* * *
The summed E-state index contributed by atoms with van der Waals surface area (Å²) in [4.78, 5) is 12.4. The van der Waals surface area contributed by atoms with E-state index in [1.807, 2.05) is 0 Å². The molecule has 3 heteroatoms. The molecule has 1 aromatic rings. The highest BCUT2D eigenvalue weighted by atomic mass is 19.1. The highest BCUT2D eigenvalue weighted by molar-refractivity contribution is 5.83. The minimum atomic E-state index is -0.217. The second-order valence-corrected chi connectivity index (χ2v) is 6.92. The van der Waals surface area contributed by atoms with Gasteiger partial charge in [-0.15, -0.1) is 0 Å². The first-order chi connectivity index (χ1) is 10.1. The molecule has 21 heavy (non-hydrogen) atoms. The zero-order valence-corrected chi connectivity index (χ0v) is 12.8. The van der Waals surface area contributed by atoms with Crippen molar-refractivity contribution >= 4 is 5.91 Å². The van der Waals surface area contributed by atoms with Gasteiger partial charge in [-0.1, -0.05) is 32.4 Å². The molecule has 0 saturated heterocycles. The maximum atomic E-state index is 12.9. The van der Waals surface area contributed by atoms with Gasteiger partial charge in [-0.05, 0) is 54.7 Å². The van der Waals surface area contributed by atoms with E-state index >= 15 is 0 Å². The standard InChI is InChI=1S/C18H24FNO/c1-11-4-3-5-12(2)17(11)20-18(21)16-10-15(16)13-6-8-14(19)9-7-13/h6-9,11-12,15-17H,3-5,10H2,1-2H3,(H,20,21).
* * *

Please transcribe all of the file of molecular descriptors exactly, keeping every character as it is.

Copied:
The summed E-state index contributed by atoms with van der Waals surface area (Å²) in [4.78, 5) is 12.4. The van der Waals surface area contributed by atoms with E-state index in [1.807, 2.05) is 0 Å². The molecule has 3 heteroatoms. The molecule has 1 aromatic rings. The highest BCUT2D eigenvalue weighted by atomic mass is 19.1. The highest BCUT2D eigenvalue weighted by molar-refractivity contribution is 5.83. The minimum atomic E-state index is -0.217. The second-order valence-corrected chi connectivity index (χ2v) is 6.92. The van der Waals surface area contributed by atoms with Gasteiger partial charge in [-0.15, -0.1) is 0 Å². The first-order chi connectivity index (χ1) is 10.1. The molecule has 21 heavy (non-hydrogen) atoms. The zero-order valence-corrected chi connectivity index (χ0v) is 12.8. The van der Waals surface area contributed by atoms with Crippen molar-refractivity contribution >= 4 is 5.91 Å². The van der Waals surface area contributed by atoms with Gasteiger partial charge in [-0.1, -0.05) is 32.4 Å². The molecule has 0 saturated heterocycles. The maximum atomic E-state index is 12.9. The van der Waals surface area contributed by atoms with Gasteiger partial charge in [-0.05, 0) is 54.7 Å². The van der Waals surface area contributed by atoms with E-state index >= 15 is 0 Å². The standard InChI is InChI=1S/C18H24FNO/c1-11-4-3-5-12(2)17(11)20-18(21)16-10-15(16)13-6-8-14(19)9-7-13/h6-9,11-12,15-17H,3-5,10H2,1-2H3,(H,20,21).